Some in education think a “Superintendents Comference” and they think this:
It’s neither! It’s a group of professionals, young and old, together, collaborating to ensure what’s best for our students.
The NJASA spring conference took place last week. A time for Superintendents and central office personnel to get together, collaborate, hear some great speakers, and “get off the island” to socialize with those in the same position. Every conference is a little different — this one is much more laid back (no BOE members, teachers, no building level admin) and offers more opportunity to have those paramount face-to-face conversations.
1) Great keynote speakers. There are smart people and there those who are so smart you try to understand how smart they are. Our first keynote was V.A. Shiva Ayyadyarri. Born in India, lived in NJ, and has done lots of things so far in life, like invent email. Seriously. Never did I ever think I would get to meet the person who invented email. A fascinating lecture on innovation and what we need to do as school leaders.
2) I learned how to incorporate STEAM into a garden. Yes, you read that correctly. The admin team from Mount Laurel (perhaps I’m biased because I live here) presented a great workshop on not only the steps to create a sustainable garden for students to tend to, but how to archive it with student-centered activated from start to finish. Everything from the design to what was being grown was student lead. The garden eventually brought in parents and members of the community to show how they became “stewards of the environment”. Really cool stuff.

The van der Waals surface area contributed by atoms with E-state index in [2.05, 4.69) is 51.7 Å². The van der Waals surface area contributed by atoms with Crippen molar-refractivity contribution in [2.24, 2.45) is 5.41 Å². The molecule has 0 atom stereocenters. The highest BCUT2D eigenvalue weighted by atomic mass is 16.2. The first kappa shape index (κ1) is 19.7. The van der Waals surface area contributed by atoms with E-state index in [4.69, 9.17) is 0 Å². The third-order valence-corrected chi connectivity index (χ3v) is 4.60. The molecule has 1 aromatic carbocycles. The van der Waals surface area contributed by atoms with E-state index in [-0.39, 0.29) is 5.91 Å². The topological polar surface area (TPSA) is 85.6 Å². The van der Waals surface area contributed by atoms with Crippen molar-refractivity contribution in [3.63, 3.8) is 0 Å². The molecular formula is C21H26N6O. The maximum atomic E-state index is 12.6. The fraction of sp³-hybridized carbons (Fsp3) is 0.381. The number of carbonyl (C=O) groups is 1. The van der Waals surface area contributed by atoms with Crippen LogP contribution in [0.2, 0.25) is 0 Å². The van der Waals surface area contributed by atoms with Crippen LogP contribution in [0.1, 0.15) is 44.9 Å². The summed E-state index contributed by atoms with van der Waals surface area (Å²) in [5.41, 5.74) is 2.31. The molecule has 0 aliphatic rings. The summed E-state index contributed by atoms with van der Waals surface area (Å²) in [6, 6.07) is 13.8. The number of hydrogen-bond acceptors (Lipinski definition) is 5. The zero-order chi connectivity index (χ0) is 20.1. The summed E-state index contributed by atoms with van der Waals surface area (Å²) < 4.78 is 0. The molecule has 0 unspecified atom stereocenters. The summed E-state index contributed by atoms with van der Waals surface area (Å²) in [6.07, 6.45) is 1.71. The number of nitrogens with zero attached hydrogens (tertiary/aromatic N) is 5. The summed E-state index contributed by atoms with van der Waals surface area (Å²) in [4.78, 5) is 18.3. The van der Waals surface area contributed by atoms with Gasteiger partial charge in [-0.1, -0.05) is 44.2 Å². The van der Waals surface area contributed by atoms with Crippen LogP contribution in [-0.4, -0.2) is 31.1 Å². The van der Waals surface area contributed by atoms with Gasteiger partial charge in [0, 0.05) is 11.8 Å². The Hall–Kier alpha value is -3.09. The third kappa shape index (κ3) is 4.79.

3) Conversations with NJASA officials and fellow Superintendents. Whether it was catching up with colleagues over a cup of coffee, or the side conversations in the halls showing people the benefits of social media, nothing is better than seeing everyone together. At one point, Rich Bozza, the NJASA Director, called me over to his table to discuss some current and future programming. This continued into the evening, as pacts of Superintendents showed up by county to discuss various issues. One of the best moments of the evening was to meet with Dr. Lamont Repollet, the Superintendent of Asbury Park. We had a fantastic conversation about Twitter and how to harness its power. I’m glad we connected face to face, and now our doors are open.
As for my presentation, I felt it bombed. The internet cut out, my projector blew a bulb, and my links were not working. BUT – since we were all educators in the room, we adapt, and we go. We still left energized and ready to bring back new apps and extensions to their districts.
All in all, a great conference. Looking forward to wrapping up the school year — and preparing for the next one.